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On what would have been renowned writer Gwendolyn Brooks’ 101st birthday, the City of Chicago received a special gift.  On June 7, the Chicago Literary Hall of Fame unveiled a beautiful bronze statue in Brooks Park, 4542 S. Greenwood, to pay tribute to the woman who was the Illinois Poet Laureate for more than 30 years and the first Black person to receive a Pulitzer Prize.

“People will know this wonderful poet we’ve had in Chicago all these years—101 years now—and understand more about her,” said Margot McMahon, the award-winning artist who created the sculpture. The tribute to Brooks includes a wooden porch, symbolizing where she often wrote as a young child, which invites visitors to pen their own haikus and post on the porch. There are also stepping stones along the path from the porch to the statue; the stones include quotes from Brooks’ work Annie Allen. Then, the statue is surrounded by large stones symbolizing Brooks’ ascension to one of the country’s best writers. The portrait itself symbolizes the teacher, mentor, editor, activist and inspirer she became.

“I wanted to give the viewer the opportunity to meet Miss Brooks,” McMahon wrote. “I wanted to sculpt her listening to us and giving importance to our stories, like she had for many school children.” I wanted to sculpt her humanism that encouraged us to be all we could be. Her listening to stories gave importance to each person. Her witnessing each story and forging stories into literature gave humanity new insights….I wanted Gwendolyn Brooks to be here for us, looking down, as witness, to our own efforts at making a positive impact, here in her old neighborhood, and everywhere else.”

Nora Brooks Blakely, Gwendolyn Brooks’ daughter, said moments before unveiling the sculpture that her mother was “not a crier.” She had only witnessed her mom shed tears a few times in her life, but she thought her mother would have been touched by the statue and would have shed a tear had she been alive on this historic day in Chicago.

During the ceremony prior to the unveiling, held at Kenwood United Church of Christ across the street from the park, Blakely along with other community members shared fond memories of Brooks and her contribution to the literary world.

“She loved words, listening and learning,” her daughter said. “She loved children, news…the idea of family, tea, jam, fried chicken, soap operas, socializing in her own way…giggling on early morning phone calls.”

Most of her Brooks’ work centered on Chicago, particularly Bronzeville. She was published at a young age in the Chicago Defender. Many of her poems were published in the paper’s “Lights and Shadows” section. Her first book of poems was A Street in Bronzeville, which was published in 1945. She went on to publish Annie Allen in 1950, which won her the Pulitzer. Her only narrative book, Maud Martha, was published in 1953. She taught at several colleges in Chicago and New York. She and her husband Henry Lewington Blakely, Jr. had two children: Henry III and Nora. Brooks died on December 3, 2000, in her Chicago home.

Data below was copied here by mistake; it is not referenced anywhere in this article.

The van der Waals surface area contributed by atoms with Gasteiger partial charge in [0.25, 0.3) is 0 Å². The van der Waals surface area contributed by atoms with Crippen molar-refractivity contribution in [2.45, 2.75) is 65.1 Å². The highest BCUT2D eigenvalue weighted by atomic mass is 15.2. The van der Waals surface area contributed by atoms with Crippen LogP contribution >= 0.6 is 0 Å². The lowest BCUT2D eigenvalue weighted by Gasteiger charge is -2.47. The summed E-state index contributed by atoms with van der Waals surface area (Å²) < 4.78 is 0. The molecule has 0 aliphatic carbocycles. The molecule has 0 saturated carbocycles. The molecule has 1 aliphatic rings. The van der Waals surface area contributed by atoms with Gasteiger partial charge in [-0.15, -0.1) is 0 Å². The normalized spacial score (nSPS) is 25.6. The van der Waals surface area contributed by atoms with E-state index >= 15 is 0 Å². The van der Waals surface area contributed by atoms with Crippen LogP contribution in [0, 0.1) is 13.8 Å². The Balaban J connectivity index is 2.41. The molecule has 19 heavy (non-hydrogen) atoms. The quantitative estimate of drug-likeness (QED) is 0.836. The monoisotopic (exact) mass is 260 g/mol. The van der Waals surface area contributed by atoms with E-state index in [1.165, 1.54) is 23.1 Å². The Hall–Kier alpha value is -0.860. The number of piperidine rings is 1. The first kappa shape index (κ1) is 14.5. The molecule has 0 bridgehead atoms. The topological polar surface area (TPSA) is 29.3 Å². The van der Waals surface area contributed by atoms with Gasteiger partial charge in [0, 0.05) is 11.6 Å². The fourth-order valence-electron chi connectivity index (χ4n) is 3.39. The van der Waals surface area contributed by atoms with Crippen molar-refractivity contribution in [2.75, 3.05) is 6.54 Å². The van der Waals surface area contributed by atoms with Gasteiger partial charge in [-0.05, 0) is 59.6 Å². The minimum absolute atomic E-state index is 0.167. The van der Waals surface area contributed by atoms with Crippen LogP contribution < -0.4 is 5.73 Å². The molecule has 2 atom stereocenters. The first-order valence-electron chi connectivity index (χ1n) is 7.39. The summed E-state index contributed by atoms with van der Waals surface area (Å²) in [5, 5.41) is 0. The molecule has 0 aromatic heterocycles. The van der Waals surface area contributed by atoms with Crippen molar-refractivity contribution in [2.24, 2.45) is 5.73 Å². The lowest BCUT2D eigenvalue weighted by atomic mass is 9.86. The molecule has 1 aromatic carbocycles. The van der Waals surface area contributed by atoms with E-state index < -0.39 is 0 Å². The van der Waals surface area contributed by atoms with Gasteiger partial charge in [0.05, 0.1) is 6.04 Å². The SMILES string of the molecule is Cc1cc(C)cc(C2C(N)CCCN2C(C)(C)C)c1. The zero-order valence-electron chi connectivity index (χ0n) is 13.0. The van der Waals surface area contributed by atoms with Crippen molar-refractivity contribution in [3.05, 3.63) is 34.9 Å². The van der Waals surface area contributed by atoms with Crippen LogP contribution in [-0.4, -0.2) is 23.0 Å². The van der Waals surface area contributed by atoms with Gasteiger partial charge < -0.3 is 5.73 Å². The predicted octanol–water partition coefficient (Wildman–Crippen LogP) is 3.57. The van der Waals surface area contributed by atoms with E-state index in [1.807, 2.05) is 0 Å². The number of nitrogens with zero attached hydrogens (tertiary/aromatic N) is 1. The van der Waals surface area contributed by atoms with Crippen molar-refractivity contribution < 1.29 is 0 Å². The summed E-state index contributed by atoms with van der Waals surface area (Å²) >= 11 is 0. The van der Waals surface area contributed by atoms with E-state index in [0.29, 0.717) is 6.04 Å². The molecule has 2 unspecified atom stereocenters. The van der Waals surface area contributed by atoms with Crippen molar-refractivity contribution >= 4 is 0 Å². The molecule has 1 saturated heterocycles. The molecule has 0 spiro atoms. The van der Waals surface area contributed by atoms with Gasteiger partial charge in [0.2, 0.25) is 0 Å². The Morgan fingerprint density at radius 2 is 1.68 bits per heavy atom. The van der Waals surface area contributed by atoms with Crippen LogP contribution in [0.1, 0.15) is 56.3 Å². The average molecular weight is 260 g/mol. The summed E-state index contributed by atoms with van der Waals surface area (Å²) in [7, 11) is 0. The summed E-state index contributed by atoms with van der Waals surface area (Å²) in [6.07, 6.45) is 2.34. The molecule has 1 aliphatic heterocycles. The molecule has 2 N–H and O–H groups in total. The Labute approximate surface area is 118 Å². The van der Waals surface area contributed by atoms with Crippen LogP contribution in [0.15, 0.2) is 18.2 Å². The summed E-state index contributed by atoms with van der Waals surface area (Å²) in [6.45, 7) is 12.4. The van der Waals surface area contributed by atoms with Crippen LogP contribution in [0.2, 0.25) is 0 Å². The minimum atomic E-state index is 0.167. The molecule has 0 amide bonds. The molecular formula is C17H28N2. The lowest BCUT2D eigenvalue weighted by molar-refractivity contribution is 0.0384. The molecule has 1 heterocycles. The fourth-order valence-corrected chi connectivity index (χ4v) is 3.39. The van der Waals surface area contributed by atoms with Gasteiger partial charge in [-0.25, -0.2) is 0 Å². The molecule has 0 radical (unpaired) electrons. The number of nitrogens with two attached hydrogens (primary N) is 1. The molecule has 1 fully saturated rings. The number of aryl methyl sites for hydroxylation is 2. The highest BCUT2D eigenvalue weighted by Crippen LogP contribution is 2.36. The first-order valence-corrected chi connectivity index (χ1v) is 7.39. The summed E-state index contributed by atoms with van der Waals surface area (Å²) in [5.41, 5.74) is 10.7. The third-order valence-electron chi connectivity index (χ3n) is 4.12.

Brooks’ generosity, especially to young writers, was also highlighted at the unveiling ceremony. She funded poetry contests from her own pocket, recalled Mike Puican, a writer. She invited kids from all over Chicago to send in poems and she selected 30 students, published their work in a book and invited them to the University of Chicago, where she presented each student with a book and an “envelope of cash,” said Puican. She did this for 30 years.

Puican also said she funded a $500 prize for open mic contests. While he didn’t win one of her prizes, he did receive a personal note from her after he presented his work at one of the open mic contests. He said the note, which said “you are unique and splendid,” is now framed and hangs above his writing desk to this day.

Haki Madhubuti, author, publisher and former professor at Chicago State University (CSU), along with Kelly Norman Ellis of CSU, talked about working with Brooks and how much she gave of herself to others.

“Her religion was kindness,” said Madhubuti, who persuaded Brooks to come out of retirement to teach at CSU. He told her, ”One half of students [at CSU] are working class Black women…they need you…that got her.” She stayed for 10 years.

“Gwendolyn Brooks: The Oracle of Bronzeville” is positioned at the south end of the park on the Southside of Chicago, hopefully inspiring the young people who will run by on the way to swing and climb on the playground.

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